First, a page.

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Why a Jewish student chose against UC Irvine

by Brad A. Greenberg

June 16, 2008 | 10:47 am

Back in March, I wrote about a community report that took UC Irvine administrators to task for the anti-Israel atmosphere on campus:

An anti-Israel speaker praises suicide bombers. Posters display Nazi symbols, anti-Israel slogans and the Israeli flag with blood dripping from the Magen David. A Muslim student says “F—- Israel,” drops his drawers and shows his swastika tattoo to a non-Jewish student.

Yes, student-invited speakers, like Amir Abdel Malik Ali and Muhammad Al-Asi, often refer to Zionists as the “New Nazis” and “Zio-Nazis;” students have called for Israel to be wiped off the map; and the Muslim Student Union hosts an annual Palestinian awareness week that accuses Israel of apartheid and genocide and this year was dubbed “Never Again? The Palestinian Holocaust.”

There are many fair criticisms of Israel, but don’t expect to hear them at UC Irvine.

One recommendation of the independent task force—formed by the Hillel director and comprised of a former member of UCI’s medical school faculty, four rabbis and a Presbyterian pastor—was for Jewish high school seniors to boycott UC Irvine. This was broadly dismissed by the local Jewish establishment, whose leaders were baldly attacked in the report, and I would agree that the logic is counterintuitive. If the campus already is hostile to Jewish students, and, at least at times, it is, wouldn’t you want strongly committed Jews to enroll there and create a more vibrant Jewish student community?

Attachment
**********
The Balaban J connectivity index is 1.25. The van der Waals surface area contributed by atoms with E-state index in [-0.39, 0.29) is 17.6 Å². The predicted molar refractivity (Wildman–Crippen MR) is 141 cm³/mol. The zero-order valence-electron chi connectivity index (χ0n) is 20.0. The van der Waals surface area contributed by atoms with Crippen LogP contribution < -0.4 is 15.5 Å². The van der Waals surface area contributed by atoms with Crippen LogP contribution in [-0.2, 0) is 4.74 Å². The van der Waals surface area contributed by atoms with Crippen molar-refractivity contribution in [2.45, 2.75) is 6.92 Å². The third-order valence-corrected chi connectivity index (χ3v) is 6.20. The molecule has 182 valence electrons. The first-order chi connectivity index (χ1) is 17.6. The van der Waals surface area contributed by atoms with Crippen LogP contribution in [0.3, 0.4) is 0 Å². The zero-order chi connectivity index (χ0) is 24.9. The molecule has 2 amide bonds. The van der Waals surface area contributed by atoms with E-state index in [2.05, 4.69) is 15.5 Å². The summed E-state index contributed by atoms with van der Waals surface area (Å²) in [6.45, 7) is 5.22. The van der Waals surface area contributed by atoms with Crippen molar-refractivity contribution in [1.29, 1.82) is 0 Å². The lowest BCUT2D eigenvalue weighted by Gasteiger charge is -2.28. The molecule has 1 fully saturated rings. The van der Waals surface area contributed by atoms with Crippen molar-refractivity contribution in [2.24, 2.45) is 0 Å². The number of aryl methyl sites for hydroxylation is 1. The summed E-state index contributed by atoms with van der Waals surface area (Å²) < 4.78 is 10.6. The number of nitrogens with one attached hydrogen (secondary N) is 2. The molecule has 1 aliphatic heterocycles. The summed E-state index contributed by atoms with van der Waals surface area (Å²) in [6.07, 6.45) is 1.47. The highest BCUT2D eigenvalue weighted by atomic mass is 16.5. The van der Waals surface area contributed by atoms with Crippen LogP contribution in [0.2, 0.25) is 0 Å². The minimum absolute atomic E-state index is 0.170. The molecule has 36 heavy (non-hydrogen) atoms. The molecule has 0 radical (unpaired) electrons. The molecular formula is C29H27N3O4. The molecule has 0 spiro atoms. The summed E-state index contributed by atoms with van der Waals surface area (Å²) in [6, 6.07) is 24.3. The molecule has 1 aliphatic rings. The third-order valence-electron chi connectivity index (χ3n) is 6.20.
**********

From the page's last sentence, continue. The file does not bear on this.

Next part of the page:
Of course, politics and religion aren’t always logical.

Here Spencer Morgan of Poughskeepie, N.Y. explains why he didn’t commit to UC Irvine (aside from the fact that Vassar is one of the best liberal-arts colleges in the country):

I heard Allyson Rowen Taylor speak at a Chabad event and she discussed the issues on the campus to a room filled with parents who had no idea what was going on in the public arena. After reading about UCI online, and speaking with others who have seen the campus antics, I decided to go elsewhere, not only for reasons of the intense hatred of Jews at UCI, but because I wanted to be free of the “apartheid walls” and the vitriol of speakers who create hate with my fellow students. I searched for a campus with high academics where study was a priority, and the influence of the MSU was minimal if not absent. While there are issues at my campus, they are tiny compared to the issues of the UCI campus.

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